CISA Civilian Reserve Proposal Challenged By Government Labor Union
The American Federation of Government Employees is challenging a potential amendment to the 2023 defense spending bill that would set up a civilian reserve at the Cybersecurity and Infrastructure Security Agency. Legislation introduced by Sens. Jacky Rosen and Marsha Blackburn requires the CISA director to test a new 180-day employee designation that lets ex-government workers skip a competitive hiring process when responding to significant cybersecurity incidents, Nextgov reported Monday.
In a letter addressed to members of the U.S. Senate, AFGE said that granting temporary employment would cause a conflict of interest by enabling reservists and their private employers to access federal programs. The union added that any benefits to the government would be insufficient given the short timeframe.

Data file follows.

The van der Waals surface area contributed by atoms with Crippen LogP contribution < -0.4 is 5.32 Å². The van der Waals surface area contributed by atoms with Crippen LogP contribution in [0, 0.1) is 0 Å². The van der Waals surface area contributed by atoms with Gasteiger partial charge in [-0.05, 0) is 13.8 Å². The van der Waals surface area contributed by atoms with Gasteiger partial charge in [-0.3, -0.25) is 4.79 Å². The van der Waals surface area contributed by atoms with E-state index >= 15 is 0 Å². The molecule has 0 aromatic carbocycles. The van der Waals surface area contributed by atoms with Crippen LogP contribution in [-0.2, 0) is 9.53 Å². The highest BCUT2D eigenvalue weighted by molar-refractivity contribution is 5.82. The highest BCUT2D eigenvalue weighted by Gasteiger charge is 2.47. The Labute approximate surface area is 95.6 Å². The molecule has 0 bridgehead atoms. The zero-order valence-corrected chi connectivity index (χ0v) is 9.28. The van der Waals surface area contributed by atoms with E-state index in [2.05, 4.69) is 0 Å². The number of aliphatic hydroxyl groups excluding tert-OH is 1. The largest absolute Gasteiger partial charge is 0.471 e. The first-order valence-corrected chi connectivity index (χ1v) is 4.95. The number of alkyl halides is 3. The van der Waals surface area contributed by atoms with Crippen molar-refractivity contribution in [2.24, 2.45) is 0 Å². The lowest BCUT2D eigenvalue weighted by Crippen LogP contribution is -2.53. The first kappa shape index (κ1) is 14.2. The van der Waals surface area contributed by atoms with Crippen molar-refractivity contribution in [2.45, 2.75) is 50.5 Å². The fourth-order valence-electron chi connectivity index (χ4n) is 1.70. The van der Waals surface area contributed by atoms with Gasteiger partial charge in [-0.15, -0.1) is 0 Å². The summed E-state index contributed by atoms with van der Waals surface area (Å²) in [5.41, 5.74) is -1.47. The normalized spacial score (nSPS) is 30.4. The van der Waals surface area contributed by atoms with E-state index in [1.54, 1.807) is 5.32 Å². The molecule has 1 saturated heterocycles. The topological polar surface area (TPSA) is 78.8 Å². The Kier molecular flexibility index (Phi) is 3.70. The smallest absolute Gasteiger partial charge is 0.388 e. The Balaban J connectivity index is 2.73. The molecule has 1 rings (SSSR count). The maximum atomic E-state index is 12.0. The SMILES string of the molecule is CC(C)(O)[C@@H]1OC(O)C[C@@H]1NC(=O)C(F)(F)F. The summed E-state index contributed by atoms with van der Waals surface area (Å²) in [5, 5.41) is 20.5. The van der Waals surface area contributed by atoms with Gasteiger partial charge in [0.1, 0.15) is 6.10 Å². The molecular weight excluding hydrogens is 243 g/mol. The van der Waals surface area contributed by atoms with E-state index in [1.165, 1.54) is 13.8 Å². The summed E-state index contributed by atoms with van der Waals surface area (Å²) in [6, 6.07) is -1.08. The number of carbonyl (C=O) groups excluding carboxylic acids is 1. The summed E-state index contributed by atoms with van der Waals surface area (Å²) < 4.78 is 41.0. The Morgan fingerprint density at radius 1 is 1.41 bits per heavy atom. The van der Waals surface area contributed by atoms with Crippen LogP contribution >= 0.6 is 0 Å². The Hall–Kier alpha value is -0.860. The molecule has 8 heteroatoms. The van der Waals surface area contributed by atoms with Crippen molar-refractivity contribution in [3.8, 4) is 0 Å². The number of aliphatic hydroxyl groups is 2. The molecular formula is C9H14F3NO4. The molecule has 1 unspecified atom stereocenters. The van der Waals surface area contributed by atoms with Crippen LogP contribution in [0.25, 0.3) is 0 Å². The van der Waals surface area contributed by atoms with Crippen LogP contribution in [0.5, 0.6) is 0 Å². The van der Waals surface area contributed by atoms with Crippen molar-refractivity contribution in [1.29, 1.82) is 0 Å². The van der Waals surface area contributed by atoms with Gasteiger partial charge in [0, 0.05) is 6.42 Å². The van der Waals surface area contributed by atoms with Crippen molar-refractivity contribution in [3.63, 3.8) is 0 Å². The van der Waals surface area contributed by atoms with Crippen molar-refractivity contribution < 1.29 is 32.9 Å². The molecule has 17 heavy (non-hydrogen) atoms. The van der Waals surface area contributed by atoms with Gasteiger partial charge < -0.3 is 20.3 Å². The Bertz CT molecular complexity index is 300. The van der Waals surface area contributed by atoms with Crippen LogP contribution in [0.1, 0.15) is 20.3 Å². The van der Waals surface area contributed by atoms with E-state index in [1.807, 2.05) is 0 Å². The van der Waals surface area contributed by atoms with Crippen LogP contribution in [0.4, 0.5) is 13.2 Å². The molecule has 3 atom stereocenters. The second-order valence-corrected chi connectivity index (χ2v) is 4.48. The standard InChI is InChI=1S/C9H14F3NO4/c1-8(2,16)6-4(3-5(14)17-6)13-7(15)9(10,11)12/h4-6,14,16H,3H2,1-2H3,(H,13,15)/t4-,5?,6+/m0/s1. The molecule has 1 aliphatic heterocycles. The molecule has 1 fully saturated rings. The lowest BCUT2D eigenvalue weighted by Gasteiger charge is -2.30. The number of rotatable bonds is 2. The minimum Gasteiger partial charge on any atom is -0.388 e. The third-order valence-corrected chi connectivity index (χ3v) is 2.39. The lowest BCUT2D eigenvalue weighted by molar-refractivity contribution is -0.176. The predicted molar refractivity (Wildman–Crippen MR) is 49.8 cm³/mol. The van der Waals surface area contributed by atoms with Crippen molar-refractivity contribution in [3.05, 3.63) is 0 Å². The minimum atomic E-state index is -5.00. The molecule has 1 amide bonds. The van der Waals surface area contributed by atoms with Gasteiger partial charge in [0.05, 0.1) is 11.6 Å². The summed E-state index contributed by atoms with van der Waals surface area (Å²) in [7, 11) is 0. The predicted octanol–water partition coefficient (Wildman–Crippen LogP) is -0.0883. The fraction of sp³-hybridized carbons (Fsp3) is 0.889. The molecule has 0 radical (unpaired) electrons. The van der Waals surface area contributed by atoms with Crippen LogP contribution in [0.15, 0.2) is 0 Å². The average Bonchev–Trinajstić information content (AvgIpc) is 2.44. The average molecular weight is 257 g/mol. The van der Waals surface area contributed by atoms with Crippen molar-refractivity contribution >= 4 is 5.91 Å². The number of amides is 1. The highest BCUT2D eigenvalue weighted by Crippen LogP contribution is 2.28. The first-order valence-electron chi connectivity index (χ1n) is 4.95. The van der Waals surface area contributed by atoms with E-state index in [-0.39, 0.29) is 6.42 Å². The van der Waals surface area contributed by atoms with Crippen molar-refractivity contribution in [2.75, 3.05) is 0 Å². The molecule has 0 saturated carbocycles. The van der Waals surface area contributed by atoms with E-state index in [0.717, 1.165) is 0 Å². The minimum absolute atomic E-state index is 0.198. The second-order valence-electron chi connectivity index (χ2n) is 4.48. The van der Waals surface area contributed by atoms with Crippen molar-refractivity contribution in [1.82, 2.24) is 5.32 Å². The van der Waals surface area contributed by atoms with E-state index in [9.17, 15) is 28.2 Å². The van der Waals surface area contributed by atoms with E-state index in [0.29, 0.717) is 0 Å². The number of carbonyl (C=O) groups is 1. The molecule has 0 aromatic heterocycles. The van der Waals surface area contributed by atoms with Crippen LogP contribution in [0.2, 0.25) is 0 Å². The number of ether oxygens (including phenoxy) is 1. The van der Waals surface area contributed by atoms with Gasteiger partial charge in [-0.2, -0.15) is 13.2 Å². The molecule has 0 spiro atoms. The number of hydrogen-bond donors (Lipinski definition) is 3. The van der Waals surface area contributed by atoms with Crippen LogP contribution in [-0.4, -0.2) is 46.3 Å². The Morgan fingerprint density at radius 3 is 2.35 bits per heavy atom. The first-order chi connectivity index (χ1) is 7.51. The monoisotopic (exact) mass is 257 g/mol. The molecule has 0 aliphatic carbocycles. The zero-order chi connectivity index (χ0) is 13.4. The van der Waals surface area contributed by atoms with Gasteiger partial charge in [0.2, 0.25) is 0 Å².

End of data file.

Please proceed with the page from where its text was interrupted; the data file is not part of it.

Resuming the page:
AFGE pointed out that a House of Representatives version of the bill would require reservists to privately disclose potential conflicts by classifying them as special government employees but argued that the provision would not guarantee full compliance. John Anderson, the union’s legislative director, told Nextgov that the stipulation would not be enough without public access to reservists’ records.
Opposition to the measure comes amid urgent efforts to boost the federal cybersecurity workforce. Earlier in October, the Office of the National Cyber Director posted a request for information soliciting equitable paths to filling 714,000 empty cyber positions throughout the government. To address a growing shortage of talent, ONCD is developing a strategy centered around training and collaboration.
Tags: American Federation of Government Employees cyber workforce cybersecurity Cybersecurity and Infrastructure Security Agency Nextgov